Mark L. Meyer MD,

 F.A.C.P., F.A.C.C.

Sleep And Your Heart

People over 45 years of age who have slept fewer than six hours per night were about twice as likely to have a stroke or heart attack than people who have slept six to eight hours per night. (according to a study reported by the Sleep Foundation)

Why is sleep important to your health? Most people could come up with a decent size list of reasons sleep is important. Sleep makes you less depressed, recovers your body and improves immune dysfunction.

How can sleep directly be associated with heart health? Medical news shows that researchers aren’'t really sure, but for the most part they assume it'’s because too little sleep can cause disturbances among other health conditions and living processes such as blood pressure and inflammation.

Not sleeping enough disturbs cholesterol.

The duration of your sleep actually affects lipid levels, causing them to be higher than they should be, due to either a lack of sleep or simply too much sleep. According to "About Health," studies have shown that too little or too much sleep affects HDL, LDL and/or triglyceride levels.

Reduced sleep could modify hormones like leptin and ghrelin which increase appetite, resulting in an increase in food intake when unnecessary. In addition, a lack of sleep could increase cortisol, causing swelling and contributing to heart disease.

Sleeping inadequately increases the risk of obesity, diabetes and a high BMI.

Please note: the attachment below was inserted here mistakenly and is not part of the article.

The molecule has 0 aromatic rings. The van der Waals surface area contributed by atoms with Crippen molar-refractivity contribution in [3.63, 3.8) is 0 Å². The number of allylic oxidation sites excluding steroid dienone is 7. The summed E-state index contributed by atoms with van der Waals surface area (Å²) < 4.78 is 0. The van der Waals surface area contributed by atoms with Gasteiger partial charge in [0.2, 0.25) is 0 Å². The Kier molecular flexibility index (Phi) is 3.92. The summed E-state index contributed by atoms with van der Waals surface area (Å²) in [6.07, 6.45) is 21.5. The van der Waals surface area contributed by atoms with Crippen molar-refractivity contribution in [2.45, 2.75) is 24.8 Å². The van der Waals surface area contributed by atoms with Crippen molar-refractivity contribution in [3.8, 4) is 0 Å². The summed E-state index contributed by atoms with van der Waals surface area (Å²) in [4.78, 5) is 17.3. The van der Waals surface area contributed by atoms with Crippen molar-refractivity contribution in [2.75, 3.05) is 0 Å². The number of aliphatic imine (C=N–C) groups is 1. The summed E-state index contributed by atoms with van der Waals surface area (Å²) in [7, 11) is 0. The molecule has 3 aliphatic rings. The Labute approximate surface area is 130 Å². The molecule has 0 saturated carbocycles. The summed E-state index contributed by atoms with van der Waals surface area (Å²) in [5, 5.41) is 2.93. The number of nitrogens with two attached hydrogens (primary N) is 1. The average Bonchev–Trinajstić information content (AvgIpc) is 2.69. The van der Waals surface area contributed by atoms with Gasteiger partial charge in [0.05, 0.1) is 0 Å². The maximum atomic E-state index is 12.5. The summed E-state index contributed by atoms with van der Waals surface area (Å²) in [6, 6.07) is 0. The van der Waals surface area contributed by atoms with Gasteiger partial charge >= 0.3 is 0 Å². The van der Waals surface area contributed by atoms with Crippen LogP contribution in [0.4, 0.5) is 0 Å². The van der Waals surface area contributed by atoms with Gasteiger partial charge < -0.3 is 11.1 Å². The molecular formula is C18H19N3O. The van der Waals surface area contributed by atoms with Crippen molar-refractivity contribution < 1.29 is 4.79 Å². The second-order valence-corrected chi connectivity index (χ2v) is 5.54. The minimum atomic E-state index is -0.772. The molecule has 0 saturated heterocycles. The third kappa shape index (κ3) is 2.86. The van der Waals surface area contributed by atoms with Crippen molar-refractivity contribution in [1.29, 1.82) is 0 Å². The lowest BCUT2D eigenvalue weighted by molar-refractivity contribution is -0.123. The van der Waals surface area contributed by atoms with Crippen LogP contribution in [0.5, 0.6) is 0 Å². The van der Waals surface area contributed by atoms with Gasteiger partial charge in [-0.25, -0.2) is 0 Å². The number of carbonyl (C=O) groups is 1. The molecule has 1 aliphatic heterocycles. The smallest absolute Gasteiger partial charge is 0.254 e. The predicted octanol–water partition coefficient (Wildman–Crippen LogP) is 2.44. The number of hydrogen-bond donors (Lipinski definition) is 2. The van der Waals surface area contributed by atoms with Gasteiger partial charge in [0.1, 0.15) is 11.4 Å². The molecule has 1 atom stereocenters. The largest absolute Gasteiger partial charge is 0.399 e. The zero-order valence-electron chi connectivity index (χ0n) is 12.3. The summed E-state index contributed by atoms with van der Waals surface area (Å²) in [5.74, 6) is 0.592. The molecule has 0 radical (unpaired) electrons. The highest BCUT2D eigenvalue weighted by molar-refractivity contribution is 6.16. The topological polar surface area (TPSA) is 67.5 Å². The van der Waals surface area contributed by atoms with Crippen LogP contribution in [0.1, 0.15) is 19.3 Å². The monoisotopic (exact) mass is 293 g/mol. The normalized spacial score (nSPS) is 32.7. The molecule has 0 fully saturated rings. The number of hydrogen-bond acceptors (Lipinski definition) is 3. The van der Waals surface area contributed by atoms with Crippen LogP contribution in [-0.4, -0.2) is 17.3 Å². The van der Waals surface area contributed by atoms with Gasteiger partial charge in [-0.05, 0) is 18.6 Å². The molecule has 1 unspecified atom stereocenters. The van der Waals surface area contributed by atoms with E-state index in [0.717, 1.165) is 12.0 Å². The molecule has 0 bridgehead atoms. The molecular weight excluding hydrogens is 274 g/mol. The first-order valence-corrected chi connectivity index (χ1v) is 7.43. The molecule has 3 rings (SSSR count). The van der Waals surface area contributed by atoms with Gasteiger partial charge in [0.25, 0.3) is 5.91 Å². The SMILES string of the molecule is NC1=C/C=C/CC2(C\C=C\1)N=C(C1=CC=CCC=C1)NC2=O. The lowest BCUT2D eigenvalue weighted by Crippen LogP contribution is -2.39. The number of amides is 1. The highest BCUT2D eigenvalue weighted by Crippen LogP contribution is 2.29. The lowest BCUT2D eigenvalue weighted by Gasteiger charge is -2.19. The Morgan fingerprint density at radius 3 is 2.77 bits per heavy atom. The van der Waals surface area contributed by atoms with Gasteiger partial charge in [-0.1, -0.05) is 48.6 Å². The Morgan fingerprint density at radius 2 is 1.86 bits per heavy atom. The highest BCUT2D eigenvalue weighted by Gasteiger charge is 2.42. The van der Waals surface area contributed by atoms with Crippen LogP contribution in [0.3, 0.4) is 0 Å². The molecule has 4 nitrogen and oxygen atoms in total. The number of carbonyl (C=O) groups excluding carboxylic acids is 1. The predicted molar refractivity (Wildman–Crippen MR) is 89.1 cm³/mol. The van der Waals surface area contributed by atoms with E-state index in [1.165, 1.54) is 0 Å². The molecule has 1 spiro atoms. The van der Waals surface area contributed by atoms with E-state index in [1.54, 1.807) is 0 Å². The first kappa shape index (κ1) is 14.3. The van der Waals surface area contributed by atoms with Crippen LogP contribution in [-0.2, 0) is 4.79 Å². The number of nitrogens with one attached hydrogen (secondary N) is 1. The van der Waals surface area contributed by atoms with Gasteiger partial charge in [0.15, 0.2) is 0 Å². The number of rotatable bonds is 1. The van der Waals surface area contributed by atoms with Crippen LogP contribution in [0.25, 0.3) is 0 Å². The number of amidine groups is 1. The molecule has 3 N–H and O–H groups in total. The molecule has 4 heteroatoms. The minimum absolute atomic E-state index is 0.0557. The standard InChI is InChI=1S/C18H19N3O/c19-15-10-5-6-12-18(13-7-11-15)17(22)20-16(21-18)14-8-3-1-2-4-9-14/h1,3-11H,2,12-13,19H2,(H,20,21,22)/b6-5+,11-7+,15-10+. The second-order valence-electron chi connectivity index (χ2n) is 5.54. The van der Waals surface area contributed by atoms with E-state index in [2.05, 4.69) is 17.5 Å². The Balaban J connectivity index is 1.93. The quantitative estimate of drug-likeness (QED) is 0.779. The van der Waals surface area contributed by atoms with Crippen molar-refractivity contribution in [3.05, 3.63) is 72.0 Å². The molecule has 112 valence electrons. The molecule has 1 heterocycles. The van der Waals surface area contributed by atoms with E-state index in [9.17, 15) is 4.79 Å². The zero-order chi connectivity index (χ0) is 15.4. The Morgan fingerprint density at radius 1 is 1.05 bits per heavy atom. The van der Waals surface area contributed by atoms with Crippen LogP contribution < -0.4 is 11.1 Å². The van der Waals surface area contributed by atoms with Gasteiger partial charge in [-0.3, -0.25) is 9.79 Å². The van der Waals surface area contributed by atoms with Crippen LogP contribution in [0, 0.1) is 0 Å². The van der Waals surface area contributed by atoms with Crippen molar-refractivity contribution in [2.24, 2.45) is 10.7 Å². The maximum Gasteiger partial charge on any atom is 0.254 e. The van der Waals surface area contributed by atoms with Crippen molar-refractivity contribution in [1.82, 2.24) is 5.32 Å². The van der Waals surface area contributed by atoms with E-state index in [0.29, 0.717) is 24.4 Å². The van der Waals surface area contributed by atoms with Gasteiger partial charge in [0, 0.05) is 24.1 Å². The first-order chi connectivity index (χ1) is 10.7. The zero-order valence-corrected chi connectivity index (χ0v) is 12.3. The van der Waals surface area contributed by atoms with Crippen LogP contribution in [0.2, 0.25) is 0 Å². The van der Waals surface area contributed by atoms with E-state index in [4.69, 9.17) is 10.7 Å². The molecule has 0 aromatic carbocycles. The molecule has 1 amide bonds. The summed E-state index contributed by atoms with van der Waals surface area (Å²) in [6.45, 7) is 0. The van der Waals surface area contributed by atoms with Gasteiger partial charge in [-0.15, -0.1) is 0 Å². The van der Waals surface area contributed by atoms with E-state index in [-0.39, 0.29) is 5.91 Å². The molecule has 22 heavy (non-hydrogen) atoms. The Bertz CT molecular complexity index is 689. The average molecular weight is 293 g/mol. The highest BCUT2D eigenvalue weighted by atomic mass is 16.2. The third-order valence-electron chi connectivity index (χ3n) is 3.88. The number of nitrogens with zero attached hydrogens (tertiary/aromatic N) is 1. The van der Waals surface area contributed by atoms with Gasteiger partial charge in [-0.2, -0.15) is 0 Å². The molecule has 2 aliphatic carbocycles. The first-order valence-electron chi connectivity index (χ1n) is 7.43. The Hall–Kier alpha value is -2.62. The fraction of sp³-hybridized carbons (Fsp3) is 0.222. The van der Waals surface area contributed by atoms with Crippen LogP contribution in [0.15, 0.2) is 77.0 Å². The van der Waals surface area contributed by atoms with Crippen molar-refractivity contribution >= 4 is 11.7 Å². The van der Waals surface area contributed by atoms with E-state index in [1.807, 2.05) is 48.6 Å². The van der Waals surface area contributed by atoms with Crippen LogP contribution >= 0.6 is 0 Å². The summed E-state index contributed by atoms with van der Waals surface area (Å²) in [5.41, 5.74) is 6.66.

A lack of sleep inevitably leads to tiredness and low energy. Without hesitation, most people automatically eat unhealthy junk foods such as potato chips or sugary candies, contributing to weight gain. In addition to late night binging on comfort foods, those who don’'t sleep don'’t tend to exercise as often. The double whammy increases your risk of weight gain and diabetes, and ultimately results in further sleep loss.

Poor sleeping habits increase risk for hypertension.

When we don'’t sleep, our bodies produce more stress and the two major stress systems, HPA and Sympathomedullary systems, are activated. As a result, our bodies release excess cortisol and adrenaline. Overtime, these excess stressors can lead to sustained hypertension.

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From Our Friends at SleepHelp.Org

Heart Disease and Sleep

Heart disease is a catch-all term for several heart conditions, including the most common kind, coronary heart disease. Left untreated, it can lead to heart attacks, and one in four deaths in America every year are caused by heart disease. According to the CDC, nearly half of Americans have at least one of the three risk factors for developing this condition: high blood pressure, high cholesterol, and smoking.

Another key risk factor is sleep deprivation. Not getting enough sleep increases your risk for high blood pressure, obesity, and type 2 diabetes, all of which are risk factors for heart disease. Additionally, sleep apnea (which is linked to obesity and other conditions, including heart failure) and insomnia increase your risk for high blood pressure and heart attacks.

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